To the Editor:

School esteem skyrocketed when Georgetown beat Duke, and it was a proud day to be a Hoya. However just days later, the acts of a radical minority would bring shame to our school and once again place us in the headlines.

On Jan. 24, 2006, students at the Georgetown Law Center were privileged to have our attorney general, Alberto Gonzales, speak to a class of aspiring lawyers. Yet their conduct was unassuming of future lawyers and soon took on the appearance of unruly defendants.

It was on that day, when I saw the first Associated Press images being released that I felt, for the first time ever, ashamed to be a Georgetown student. How could a school of such high standards let itself be embarrassed in front of the nation by a group of students who misquoted Ben Franklin to justify their ill-informed cause? Had they used Franklin’s actual quote, “Those who would give up essential Liberty, to purchase a little temporary Safety, deserve neither Liberty nor Safety,” instead of a paraphrase, their cause would not have been as well served.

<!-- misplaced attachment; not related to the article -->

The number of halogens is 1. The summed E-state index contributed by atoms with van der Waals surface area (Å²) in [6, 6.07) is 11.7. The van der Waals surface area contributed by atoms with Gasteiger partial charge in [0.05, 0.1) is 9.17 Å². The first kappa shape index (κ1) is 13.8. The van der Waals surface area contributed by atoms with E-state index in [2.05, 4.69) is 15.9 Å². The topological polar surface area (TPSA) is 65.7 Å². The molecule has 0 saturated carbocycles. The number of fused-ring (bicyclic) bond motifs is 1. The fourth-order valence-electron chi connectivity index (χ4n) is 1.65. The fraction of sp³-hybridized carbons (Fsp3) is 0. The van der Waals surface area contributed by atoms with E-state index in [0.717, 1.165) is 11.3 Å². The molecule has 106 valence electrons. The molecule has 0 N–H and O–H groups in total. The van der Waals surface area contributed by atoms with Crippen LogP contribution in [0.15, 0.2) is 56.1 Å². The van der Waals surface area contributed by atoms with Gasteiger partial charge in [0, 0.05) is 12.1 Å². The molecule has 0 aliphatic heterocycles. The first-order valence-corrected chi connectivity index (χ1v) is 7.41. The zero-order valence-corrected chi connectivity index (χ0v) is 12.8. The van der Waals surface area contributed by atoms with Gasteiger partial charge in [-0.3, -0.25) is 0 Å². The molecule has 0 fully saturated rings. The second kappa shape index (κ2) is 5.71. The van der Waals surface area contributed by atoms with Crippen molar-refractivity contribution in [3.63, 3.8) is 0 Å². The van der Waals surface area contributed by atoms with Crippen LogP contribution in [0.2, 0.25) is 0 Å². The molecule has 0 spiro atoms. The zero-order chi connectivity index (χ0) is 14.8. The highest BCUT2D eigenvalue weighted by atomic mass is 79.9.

The group realized that a made-for-TV image would have shock value, and indeed it did. However, it was seen by many as a slap in the face to authority, with a total lack of respect or courtesy to a guest speaker. Instead of directing questions to the Attorney General in a Q&A session that was to follow, they took their opinion to the cameras during the middle of his speech.

Their misguided cause would attempt to place limits on the National Security Agency from monitoring people with connections to terrorism. They feel it unnecessary for our government to monitor people who have regular communication with Al Qaeda and its sympathizers. Having been in D.C. during Sept. 11, 2001 terrorist attacks, I believe that such actions are completely irresponsible and reprehensible given the threat that we still face.

Complacency has taken hold in a handful of minds, yet many of us in Washington are reminded on a daily basis that we are fighting a war on terrorism – a war that we must win and a war that is being attacked by those on our own campus with radical agendas who would assume that the `see no evil, hear no evil, speak no evil’ model is a practical approach to world affairs. Grow up and debate these issues. Don’t act like children hoisting a banner as the U.S. attorney general speaks. We should all be ashamed.

Liam Walsh (GRD ’07)

Jan. 26, 2006

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